Posted by on Jun 13, 2017 in How Change Happens, Planning, Uncategorized | 0 comments

Well we’ve been here before I think. Not exactly here, but there’s a pattern. Pretty much everyone was wrong about what would happen before this election – as they were before the 2015 election, the Brexit referendum, Trump. Then afterwards, (often the same) people start offering explanations for why things turned out the way they did. And we hold onto those explanations until the next time we’re all wrong. I don’t want to be too critical. I rely on much of this analysis to try and get my bearings. And analyse wrongly all the...

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What the data can tell us

Posted by on May 11, 2017 in Evaluation, The Campaigning Sector | 0 comments

In his book Analytic Activism, Dave Karpf looks at how information from digital media feeds into decisions about tactics, strategy and power. The book sets out how data is, and could be, used at these different levels – 1/ Tactics Data can be particularly useful when considering tactical choices. Developing your approaches through testing is better than relying on intuition, which is often wrong. But even at this level, it’s still easy to focus on the wrong metrics. Measures such as supporter base size, or numbers taking action, can be...

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We like to think we’re Stevie Wonder; we plan like we’re the Jesus & Mary Chain; but we’re not even the band in Rick’s Bar in Casablanca

Posted by on Mar 13, 2017 in How Change Happens, Planning | 0 comments

In the way we plan, think about and evaluate campaigning, it’s too easy to put ourselves at the centre of everything: It’s your campaign, you’re the change maker. You’re Stevie Wonder. You’re recording ‘Superstition’. You’ve written it. You’ve arranged it. You produce it. You play almost all the instruments on it. You’re in complete control of all aspects of it. Or perhaps it’s not just you, there are some others supporting you. You’re Brian Wilson. You’re recording ‘Wouldn’t It Be Nice’. It’s not just...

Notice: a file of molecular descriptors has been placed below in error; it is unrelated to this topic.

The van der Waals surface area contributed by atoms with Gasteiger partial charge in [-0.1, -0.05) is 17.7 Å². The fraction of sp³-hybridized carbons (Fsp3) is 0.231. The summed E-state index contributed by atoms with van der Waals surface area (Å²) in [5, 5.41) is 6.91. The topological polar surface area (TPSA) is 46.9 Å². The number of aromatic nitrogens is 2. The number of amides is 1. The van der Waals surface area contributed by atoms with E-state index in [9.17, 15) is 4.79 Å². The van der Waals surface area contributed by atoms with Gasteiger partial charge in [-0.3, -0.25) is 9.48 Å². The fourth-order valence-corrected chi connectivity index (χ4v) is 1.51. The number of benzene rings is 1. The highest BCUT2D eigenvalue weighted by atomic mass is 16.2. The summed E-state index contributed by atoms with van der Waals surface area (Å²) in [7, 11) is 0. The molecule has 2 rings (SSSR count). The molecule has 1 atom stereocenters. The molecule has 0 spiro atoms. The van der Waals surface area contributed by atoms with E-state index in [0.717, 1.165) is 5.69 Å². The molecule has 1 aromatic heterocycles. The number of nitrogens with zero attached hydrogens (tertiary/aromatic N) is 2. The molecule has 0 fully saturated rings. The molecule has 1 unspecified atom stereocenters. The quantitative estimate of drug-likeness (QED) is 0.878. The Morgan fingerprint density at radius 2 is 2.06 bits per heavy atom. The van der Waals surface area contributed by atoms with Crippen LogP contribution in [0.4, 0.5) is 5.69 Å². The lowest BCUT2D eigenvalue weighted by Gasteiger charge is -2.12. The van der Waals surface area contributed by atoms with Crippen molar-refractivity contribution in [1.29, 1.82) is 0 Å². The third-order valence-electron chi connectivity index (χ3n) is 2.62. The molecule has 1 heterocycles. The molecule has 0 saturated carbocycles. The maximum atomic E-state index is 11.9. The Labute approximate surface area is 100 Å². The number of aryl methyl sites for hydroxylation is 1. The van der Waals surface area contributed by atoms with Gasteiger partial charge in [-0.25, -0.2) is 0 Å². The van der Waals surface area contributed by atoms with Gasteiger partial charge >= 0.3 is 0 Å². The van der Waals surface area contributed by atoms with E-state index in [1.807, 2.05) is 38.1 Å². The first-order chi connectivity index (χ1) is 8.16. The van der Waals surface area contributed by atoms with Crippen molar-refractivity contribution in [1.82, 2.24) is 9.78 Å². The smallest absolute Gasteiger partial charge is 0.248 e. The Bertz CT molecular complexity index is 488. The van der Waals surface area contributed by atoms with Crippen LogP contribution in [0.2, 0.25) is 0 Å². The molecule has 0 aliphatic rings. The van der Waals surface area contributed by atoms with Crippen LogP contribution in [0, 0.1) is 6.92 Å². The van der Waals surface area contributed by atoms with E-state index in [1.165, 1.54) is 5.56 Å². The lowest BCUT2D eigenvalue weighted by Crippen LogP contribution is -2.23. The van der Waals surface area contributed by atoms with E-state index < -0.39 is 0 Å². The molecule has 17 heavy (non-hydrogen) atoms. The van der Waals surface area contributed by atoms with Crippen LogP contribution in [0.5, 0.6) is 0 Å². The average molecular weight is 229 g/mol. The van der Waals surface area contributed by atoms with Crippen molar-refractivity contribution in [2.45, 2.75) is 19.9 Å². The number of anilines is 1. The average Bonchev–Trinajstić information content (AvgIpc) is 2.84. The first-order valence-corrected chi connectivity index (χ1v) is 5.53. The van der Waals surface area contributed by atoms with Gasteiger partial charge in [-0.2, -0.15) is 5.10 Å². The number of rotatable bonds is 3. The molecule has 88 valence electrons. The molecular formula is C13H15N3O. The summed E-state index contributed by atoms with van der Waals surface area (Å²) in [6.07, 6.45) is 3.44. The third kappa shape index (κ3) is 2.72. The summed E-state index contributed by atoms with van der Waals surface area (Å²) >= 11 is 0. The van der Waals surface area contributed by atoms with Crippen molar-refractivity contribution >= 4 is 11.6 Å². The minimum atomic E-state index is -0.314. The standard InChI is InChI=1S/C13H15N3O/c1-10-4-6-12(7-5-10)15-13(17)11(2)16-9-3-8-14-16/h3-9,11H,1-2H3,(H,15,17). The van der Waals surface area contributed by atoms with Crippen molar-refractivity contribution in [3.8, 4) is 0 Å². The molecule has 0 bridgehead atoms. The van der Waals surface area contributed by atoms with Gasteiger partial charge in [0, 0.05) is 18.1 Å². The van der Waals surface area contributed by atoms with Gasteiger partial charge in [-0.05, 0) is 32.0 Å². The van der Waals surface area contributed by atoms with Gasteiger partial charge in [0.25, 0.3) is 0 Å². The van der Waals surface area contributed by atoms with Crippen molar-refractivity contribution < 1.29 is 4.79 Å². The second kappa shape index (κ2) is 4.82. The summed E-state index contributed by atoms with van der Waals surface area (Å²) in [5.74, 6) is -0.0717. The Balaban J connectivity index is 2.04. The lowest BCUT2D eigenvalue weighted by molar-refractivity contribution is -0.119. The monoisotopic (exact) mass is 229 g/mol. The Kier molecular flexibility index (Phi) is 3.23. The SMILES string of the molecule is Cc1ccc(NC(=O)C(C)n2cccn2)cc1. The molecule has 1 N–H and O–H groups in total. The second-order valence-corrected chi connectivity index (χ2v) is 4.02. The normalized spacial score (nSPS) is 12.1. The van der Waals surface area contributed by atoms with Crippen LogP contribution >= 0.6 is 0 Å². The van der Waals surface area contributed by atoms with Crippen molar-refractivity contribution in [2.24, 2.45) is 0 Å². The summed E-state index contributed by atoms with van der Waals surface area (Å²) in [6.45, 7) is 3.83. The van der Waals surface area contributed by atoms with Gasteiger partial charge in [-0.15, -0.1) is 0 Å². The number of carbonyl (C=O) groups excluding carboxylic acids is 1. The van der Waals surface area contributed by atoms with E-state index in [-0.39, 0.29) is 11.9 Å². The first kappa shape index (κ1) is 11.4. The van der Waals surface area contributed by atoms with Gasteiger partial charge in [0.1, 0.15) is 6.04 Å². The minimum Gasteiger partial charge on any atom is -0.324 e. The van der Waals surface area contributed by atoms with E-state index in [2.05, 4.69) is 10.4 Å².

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Bending the arc of the moral universe

Posted by on Jan 30, 2017 in How Change Happens | 2 comments

A bit after the tooth fairy debacle, I took my daughter to see where they held the Putney Debates. She was a bit puzzled at the time (and, to be honest, since as well) why we lugged all the way over to Putney to look at a church. But I thought it would be good to visit somewhere that’s important in the development of ideas of democracy. The quote displayed in the church is from Thomas Rainsborough: “the poorest he that is in England hath a life to live as the greatest he”. Rainsborough was making the case for universal manhood...

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Post tooth

Posted by on Dec 9, 2016 in How Change Happens, The Campaigning Sector | 0 comments

As her milk teeth fell out, my daughter got into protracted correspondence with the tooth fairy. The requests for robust evidence of the fairy’s existence ratcheted up and the responses became increasingly unconvincing. Meanwhile, her cousins – motivated by a devout need to obliterate false idols – told her that Father Christmas didn’t exist. Plus, through a series of misunderstandings, it transpired that the Easter Bunny wasn’t real either. So, early on, all that was behind her. Unencumbered, she went off to school to have a...